Skip to content

Tutorial: Turn your tie into a clip on tie!

My sister in law approached me a couple weeks ago, asking me to make her two sons matching clip on ties for my cousin’s wedding (which just passed, by the way… CONGRATULATIONS!!). With a bit of luck, I managed to do so, and here’s a little tutorial on how I did it.Because it was difficult to find nice fabric for ties, I decided that the best way for me to do it was to cut down 2 adult ties. This also meant that I could get my brother a third matching tie, in case father and sons wanted to match :) Here’s what you’ll need:

  • An adult tie, of your choosing
  • A used clip on tie (pick them up at your local thrift shop for a dollar… If you find a vendor on the internet for the clip on tie hardware, let me know!!)
  • Coordinating string, needles, scissors, etc.
  • Sewing machine might be helpful at one part, but most of the sewing is done by hand, so no biggie if you don’t have one

So… first thing’s first… take a look at your clip on tie. If you got it from the thrift shop like me, you’re probably dealing with some UGLY fabric.


NICE. Love the retro fabric, but it’s gotta go. So… deconstruct it. Start by prying off the metal ring and retains the fabric and keeps it in place.



You don’t have to pull the ring off all the way, just enough so that you can full the fabric off of the clip on tie hardware. In the end, you should have a tie and the hardware, like so:


The next couple steps, I suppose, are optional if you want the clip on tie to be adult sized. Here’s how to make it cute and kiddie sized! First, lay the decontructed tie on top of the brand spanking new tie you bought. Move the blue tie around until you’ve found a spot where the two ties roughly match in width. We’re going to discard practically the rest of the tie.


If the tie that you bought is the right size for the lucky kid who will be wearing it, then follow this step to the tee. Mark the ends of the tie using needles so that you know how big to make your tie. If you need the tie to be longer or shorter, mark the tie accordingly. Do this to both the fat end…


and the skinny end.


Trim off the excess tie, leaving about 1/2 to 3/4 of an inch extra.


I like to add a third pin to make the boundaries really clear.


 Next, flip over the tie. Open the tip up so that you see the backside of the fabric and the tie interfacing. Use a straight edge and mark off the excess fabric that you need to cut like so:


You should get this in the end:


 Then, we’ll need to trim the tie interfacing. If you make sure that the needles you use to mark the boundaries of the tie go only one layer deep, it will make this part easier. You can use the length of the need to mark where you need to cut off the interfacing.


Trim off the excess. Do the same for the narrow end of the tie as well.tie07.JPG

Fold the tip of the fabric up and over the interfacing. Then fold the sdes of the tie up:tie08.JPG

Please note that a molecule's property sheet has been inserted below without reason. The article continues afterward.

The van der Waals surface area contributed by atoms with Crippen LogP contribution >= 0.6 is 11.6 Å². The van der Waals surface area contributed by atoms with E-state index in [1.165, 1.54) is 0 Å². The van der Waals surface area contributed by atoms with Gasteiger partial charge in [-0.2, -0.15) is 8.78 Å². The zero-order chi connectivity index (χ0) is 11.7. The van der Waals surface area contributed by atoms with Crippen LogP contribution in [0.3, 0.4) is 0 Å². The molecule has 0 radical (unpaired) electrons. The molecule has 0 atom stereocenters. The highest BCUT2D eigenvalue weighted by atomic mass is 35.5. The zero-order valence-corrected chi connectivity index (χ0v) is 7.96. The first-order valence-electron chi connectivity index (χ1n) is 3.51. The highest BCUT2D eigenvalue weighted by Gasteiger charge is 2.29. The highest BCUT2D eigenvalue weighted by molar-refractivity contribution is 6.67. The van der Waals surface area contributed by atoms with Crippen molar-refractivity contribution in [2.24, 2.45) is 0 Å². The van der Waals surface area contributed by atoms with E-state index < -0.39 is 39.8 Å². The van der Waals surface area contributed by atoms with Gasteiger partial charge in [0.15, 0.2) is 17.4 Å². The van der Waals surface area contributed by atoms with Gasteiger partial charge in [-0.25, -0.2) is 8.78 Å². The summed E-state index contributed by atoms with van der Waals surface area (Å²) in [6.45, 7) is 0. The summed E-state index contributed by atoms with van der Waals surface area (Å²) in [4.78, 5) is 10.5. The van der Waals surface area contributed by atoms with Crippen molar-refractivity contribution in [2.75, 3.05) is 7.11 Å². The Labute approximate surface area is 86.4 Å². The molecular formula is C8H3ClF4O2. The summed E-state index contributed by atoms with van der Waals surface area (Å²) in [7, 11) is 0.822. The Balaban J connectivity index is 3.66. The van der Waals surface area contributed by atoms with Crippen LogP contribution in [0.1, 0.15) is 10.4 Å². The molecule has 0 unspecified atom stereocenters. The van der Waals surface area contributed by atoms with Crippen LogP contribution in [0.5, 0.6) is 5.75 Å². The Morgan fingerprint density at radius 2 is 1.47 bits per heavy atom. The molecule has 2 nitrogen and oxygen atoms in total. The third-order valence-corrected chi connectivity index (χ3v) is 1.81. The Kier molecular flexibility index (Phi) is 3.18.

It may help to iron the flaps down, but be careful! You may ruin the sheen of the tie, depending on the material.

Stitch together the tip of the tie about halfway up. (I used red string so you can see it)


Set this aside for a moment. Grab the tie ends that you cut off, and flip them over. Open them up.


Using a seam ripper, pull out the back lining of the tie. We’re going to reuse this piece. Do the same to the narrow end of the tie. You may wish to iron it, so that the creases are gone.


Okay, grab that main tie we were working on. Slip the back lining into the tip of the tie and sew it in.


Continue sewing the sides of the lining in, being careful not to sew through all layers (otherwise, you could see the string on the main side of the tie!) Clip off the excess lining.


Refold the tie in, and sew up the back of the tie.


Don’t forget to add a little stitching to keep the tie from unraveling.


NICE. Do the same thing to the other end of the tie. Once you do that, reassemble the tie as you saw it earlier…

 These next steps are optional, but I like it, so, yeah. I think it helps center the tie a bit. Figure out the length you want the tie to be, and mark where the tie crosses the silver clip. Sew a button hole and cut a hole to one side of the tie at the marking. Then you can slip the tie onto the clip as shown below.


Then you can refold the tie. Don’t forget to put the metal retaining ring back onto the clip tie!


 And then… you’re done!!!

 Of course, if you want to MAKE your own tie instead of converting an adult tie, you can always follow Anne Weaver’s blog.


  1. Mark Lawton says:

    Hi there,

    Do you know where I can get the hardware to do this please?

    I have 8 ties I want to convert.


    Mark Lawton “The Generalist’s Repository”.

  2. tramdang says:

    Hi Mark,

    That’s a really good question. I couldn’t find a single place online that sold the hardware directly, in small quantities. Your best bet would be your local thrift shop and pick up an old clip on tie. I know my Goodwill here had at least 10 of them hanging there. Ebay also has some used ones, but they will probably end up being a bit more expensive. If you’d like, I’ve got at least two here I don’t need; I can send them to you if you pay for shipping.


  3. Jen says:

    My friends and I just got done making ties for our little boys. I found the tie clips on line at the following address…
    I called to place an order and the man was super nice. They sell the clip by the dozen for a great price. Good luck with your ties!

  4. A Slagle says:

    Can you walk through the steps to put the tie on the hardware? My son took his apart and I don’t have another on to use as an example.